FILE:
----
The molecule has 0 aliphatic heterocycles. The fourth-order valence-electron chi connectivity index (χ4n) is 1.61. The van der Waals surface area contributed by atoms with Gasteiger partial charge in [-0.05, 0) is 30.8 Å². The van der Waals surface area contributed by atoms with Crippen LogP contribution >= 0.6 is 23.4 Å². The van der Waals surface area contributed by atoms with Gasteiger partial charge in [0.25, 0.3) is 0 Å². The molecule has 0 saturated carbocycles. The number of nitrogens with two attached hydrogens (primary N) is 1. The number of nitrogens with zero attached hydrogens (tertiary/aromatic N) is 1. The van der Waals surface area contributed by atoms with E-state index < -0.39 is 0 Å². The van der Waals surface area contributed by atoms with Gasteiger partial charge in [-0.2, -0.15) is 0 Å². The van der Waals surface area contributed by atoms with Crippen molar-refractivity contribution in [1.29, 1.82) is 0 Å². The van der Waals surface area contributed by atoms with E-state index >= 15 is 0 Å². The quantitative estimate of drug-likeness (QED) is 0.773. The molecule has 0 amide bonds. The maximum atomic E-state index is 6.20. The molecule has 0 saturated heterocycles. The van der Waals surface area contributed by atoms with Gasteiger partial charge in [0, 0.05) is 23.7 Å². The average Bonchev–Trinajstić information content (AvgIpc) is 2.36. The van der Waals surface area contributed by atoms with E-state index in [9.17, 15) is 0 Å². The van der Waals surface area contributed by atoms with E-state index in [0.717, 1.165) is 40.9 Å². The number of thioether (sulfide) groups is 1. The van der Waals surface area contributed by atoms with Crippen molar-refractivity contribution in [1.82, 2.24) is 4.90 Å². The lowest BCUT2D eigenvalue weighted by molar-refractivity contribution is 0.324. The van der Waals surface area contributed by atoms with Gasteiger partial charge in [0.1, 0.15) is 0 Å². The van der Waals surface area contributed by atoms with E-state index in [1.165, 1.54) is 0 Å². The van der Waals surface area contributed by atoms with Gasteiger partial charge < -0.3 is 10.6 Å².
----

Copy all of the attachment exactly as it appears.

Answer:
The molecule has 0 aliphatic heterocycles. The fourth-order valence-electron chi connectivity index (χ4n) is 1.61. The van der Waals surface area contributed by atoms with Gasteiger partial charge in [-0.05, 0) is 30.8 Å². The van der Waals surface area contributed by atoms with Crippen LogP contribution >= 0.6 is 23.4 Å². The van der Waals surface area contributed by atoms with Gasteiger partial charge in [0.25, 0.3) is 0 Å². The molecule has 0 saturated carbocycles. The number of nitrogens with two attached hydrogens (primary N) is 1. The number of nitrogens with zero attached hydrogens (tertiary/aromatic N) is 1. The van der Waals surface area contributed by atoms with E-state index < -0.39 is 0 Å². The van der Waals surface area contributed by atoms with Gasteiger partial charge in [-0.2, -0.15) is 0 Å². The van der Waals surface area contributed by atoms with Crippen molar-refractivity contribution in [1.29, 1.82) is 0 Å². The van der Waals surface area contributed by atoms with E-state index >= 15 is 0 Å². The quantitative estimate of drug-likeness (QED) is 0.773. The molecule has 0 amide bonds. The maximum atomic E-state index is 6.20. The molecule has 0 saturated heterocycles. The van der Waals surface area contributed by atoms with Gasteiger partial charge in [0, 0.05) is 23.7 Å². The average Bonchev–Trinajstić information content (AvgIpc) is 2.36. The van der Waals surface area contributed by atoms with E-state index in [9.17, 15) is 0 Å². The van der Waals surface area contributed by atoms with E-state index in [0.717, 1.165) is 40.9 Å². The number of thioether (sulfide) groups is 1. The van der Waals surface area contributed by atoms with Crippen molar-refractivity contribution in [1.82, 2.24) is 4.90 Å². The lowest BCUT2D eigenvalue weighted by molar-refractivity contribution is 0.324. The van der Waals surface area contributed by atoms with Gasteiger partial charge in [0.1, 0.15) is 0 Å². The van der Waals surface area contributed by atoms with E-state index in [1.165, 1.54) is 0 Å². The van der Waals surface area contributed by atoms with Gasteiger partial charge < -0.3 is 10.6 Å².